Sleep apnea is a much more serious form of sleep disorder that can cause your breathing to be interrupted. There are two forms of sleep apnea – OSA, also known as Obstructive sleep apnea, and CSA – also known as Central sleep apnea. With OSCA, the airway becomes blocked as a result of the throat’s soft tissue collapsing as we sleep. With CSA, the airway does not become blocked – however, the brain fails to send the signal to the body that tells it to breathe. Some of the most common symptoms of sleep apnea include snoring, choking or gasping for air, and feeling fatigued throughout the day. Sleep apnea can be life threatening, therefore it is important to not ignore the symptoms and speak to your family physician as soon as possible.

To accurately diagnose a sleep disorder, Dr. Ali Ghahary may request that a sleep study be performed. A sleep study is administered by wearing a special device that records your sleeping patterns which is then turned into data to be analyzed. This is a non-invasive procedure and can be done in the comfort of your own home.

For more information on these and other sleep disorders, visit the Canadian Sleep Society website at css-scs.ca.

Health Benefits of Drinking Water

While not everyone considers water to be an important factor in his or her everyday health, it is actually a key component to staying healthy and is fundamental in keeping nutrients circulating properly in your body. The human body is composed of at least 60% of water and plays an integral role in many different bodily functions including digestion, absorption, and maintenance and regulation of body temperature. Drinking water is also a great way to quench your thirst without having to worry about calories that are found in soda and other sugary beverages, which can be low in nutrients and not provide any benefit whatsoever in terms of your health.

If you do not drink enough water each day, you may wind up suffering from dehydration. Symptoms of dehydration include dry mouth, dry eyes, urine that is dark in colour, fatigue or dizziness, and nausea that worsens after exercise. When the body is dehydrated, your brain will trigger its thirst mechanism, which is not something you should ignore.

For individuals looking to lose weight, substituting water for beverages that are high in calories can help. It’s also imperative to include foods that are water-rich in your diet, as these are more filling and can also help to decrease your calorie intake. Water-rich foods include fruits and vegetables, beans, oatmeal and broth-based soups. The body absorbs these foods slower, making you feel full.

Staying hydrated also helps with muscle performance and keeps them feeling energized. If you are not getting enough water, muscles will not work as well. It is recommended that you drink at least 17 ounces (a little over 2 cups) of water prior to exercising, and you should also drink water at regular intervals during physical activity to replace the fluids you lose from sweating. Water also plays a significant role in kidney function. The kidneys are responsible for flushing out toxins. However, if you are not getting enough fluid intake then this becomes difficult for the body to do and you may be at an increased risk of developing kidney stones. As you can see, not only does water help with various parts of your health, but the effects of drinking water can also be noticeable from the outside, too, and keeps the skin looking good. If you don’t drink enough water, your skin can appear dry and wrinkled.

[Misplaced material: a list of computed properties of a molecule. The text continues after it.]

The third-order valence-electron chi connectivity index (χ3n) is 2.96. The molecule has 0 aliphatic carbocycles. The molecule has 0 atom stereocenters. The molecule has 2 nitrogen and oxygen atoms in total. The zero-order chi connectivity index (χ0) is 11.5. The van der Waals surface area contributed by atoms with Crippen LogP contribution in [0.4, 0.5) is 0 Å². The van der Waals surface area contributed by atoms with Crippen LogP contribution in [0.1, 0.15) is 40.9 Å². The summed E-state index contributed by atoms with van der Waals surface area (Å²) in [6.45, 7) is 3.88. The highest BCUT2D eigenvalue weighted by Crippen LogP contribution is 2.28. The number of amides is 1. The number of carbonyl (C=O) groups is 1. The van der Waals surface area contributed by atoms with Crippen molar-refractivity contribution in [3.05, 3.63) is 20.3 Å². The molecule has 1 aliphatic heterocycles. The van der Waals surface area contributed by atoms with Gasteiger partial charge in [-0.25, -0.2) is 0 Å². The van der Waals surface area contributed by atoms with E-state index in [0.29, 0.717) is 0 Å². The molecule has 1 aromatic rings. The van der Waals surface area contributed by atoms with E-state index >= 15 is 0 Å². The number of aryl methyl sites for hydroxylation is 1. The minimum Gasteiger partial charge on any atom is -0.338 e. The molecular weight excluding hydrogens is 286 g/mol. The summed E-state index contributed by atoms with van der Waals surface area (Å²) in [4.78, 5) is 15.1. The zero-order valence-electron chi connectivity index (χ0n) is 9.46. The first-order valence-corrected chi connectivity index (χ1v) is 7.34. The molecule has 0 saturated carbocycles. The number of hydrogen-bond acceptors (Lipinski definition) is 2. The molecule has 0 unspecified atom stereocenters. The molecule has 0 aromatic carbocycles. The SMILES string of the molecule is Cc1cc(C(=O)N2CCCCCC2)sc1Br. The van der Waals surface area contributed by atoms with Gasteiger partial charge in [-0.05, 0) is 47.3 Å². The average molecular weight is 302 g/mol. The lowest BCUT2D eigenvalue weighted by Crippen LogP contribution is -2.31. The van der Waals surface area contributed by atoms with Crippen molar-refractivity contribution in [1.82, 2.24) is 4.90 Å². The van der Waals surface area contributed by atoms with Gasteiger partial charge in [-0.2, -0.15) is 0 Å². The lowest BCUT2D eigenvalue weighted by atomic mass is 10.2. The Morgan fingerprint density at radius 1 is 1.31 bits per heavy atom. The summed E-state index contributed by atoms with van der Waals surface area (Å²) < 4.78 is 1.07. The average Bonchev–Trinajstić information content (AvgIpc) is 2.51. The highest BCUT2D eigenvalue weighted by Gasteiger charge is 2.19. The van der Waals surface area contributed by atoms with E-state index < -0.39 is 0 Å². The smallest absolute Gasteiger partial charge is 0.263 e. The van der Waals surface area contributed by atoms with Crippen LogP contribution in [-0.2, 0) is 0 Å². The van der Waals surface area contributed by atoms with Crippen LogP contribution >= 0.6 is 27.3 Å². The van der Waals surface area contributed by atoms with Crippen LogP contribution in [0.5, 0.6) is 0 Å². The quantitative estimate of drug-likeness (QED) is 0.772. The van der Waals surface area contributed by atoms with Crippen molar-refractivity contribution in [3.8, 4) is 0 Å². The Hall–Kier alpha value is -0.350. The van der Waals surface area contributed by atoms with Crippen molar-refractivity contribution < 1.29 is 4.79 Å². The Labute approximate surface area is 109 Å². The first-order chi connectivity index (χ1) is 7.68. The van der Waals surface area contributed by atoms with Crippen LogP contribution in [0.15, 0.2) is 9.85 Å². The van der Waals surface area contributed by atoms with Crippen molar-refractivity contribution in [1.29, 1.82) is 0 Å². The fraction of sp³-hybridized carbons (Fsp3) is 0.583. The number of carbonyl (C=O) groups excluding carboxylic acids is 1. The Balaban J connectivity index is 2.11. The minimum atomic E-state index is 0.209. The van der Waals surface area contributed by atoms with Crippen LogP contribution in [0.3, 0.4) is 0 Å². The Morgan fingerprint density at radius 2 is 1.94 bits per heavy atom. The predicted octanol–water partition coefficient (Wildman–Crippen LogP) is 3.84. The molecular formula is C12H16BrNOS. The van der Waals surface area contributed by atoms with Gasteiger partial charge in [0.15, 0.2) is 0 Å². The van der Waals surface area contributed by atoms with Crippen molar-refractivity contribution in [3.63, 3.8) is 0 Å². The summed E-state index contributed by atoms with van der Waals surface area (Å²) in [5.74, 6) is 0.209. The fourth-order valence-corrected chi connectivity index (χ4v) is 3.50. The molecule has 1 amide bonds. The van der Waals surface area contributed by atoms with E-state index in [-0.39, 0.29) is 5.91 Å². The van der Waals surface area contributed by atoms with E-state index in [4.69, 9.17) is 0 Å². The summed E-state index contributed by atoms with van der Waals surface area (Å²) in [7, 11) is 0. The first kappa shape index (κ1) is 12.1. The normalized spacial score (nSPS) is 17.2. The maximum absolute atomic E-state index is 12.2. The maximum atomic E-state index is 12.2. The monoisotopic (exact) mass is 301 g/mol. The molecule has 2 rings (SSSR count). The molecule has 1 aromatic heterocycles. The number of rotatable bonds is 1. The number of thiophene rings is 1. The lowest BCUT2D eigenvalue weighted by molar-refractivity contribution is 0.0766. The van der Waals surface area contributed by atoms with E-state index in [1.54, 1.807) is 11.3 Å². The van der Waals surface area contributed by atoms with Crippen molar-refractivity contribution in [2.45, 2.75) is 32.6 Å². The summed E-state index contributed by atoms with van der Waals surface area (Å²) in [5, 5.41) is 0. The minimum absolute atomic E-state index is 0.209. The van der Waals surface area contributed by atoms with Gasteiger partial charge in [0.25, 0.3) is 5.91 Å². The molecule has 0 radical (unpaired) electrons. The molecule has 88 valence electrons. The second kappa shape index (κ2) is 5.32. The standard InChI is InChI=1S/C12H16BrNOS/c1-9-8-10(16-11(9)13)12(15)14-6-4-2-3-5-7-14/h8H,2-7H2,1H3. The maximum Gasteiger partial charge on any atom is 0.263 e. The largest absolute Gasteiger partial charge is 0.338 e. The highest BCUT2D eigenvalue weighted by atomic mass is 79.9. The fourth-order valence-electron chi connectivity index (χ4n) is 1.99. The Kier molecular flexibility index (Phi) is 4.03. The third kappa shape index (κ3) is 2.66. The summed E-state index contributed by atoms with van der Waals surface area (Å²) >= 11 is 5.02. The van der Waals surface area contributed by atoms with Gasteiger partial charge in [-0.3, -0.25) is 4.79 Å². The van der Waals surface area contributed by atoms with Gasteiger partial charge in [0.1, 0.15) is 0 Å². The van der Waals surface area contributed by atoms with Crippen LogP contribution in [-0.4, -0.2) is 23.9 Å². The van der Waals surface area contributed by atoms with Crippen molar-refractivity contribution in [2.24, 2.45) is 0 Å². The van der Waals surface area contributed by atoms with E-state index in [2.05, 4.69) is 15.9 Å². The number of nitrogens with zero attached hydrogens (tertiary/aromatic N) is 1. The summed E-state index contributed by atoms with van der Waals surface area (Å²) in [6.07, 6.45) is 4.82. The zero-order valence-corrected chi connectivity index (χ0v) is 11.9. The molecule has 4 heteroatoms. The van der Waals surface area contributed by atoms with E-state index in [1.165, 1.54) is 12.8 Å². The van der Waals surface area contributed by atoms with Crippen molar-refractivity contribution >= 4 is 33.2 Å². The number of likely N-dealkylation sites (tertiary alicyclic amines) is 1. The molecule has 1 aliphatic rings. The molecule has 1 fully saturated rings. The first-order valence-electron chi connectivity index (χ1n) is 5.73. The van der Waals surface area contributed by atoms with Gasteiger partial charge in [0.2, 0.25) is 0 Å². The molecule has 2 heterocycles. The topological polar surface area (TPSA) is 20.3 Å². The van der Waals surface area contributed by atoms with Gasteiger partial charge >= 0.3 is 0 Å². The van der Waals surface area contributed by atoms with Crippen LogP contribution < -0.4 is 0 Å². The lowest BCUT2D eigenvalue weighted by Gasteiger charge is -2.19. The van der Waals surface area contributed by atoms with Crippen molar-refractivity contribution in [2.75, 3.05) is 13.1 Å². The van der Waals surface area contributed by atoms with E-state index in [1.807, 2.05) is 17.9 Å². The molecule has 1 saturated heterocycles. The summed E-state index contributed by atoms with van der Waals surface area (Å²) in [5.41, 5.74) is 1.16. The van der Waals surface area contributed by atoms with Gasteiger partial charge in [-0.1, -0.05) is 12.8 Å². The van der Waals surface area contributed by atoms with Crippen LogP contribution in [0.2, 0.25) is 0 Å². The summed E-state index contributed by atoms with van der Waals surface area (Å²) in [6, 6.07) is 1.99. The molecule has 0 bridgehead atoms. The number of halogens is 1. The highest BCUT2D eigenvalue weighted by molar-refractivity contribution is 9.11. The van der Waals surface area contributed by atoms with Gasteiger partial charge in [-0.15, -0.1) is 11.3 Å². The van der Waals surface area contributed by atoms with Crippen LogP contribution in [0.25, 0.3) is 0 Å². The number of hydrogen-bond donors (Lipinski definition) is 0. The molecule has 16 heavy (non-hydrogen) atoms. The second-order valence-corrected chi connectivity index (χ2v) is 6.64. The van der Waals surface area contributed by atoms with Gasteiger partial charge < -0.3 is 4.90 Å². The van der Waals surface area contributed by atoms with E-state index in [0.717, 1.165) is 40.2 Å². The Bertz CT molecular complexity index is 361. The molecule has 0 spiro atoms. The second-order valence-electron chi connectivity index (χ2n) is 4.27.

Dr. Ali Ghahary, a physician in the Greater Vancouver area, recommends patients make water their go-to beverage of choice. The Canadian Food Guide also recommends that individuals drink water each day, limiting the intake of carbonated/soft drinks, energy and sports drinks, sweetened beverages and alcohol. These are extremely high in calories and low in nutrients. If you are turned off by water due to its lack of flavour, try adding things like orange wedges, lemon, lime, berries or mint. Other healthy options include 100% fruit juices and fortified soy beverages.

The Opioid Crisis in Vancouver

In 2016, there were 922 overdose deaths in British Columbia. In Vancouver, 15 people died from opioid-related overdoses in just one week alone, and the number of opioid deaths in the Province is expected to reach as high as 1,400 by the end of 2017, making it a public health emergency.

As a result of the increased number of opioid-related deaths across the Province, new guidelines based on one similar to the US Centers for Disease Control and Prevention were established for physicians and the prescribing of opioids and other highly addictive drugs, making British Columbia the first in Canada to be bound, legally, by such guidelines. Medications such as opioids often act as a band-aid when treating chronic pain disorders or other health problems, and they can actually make pain worse.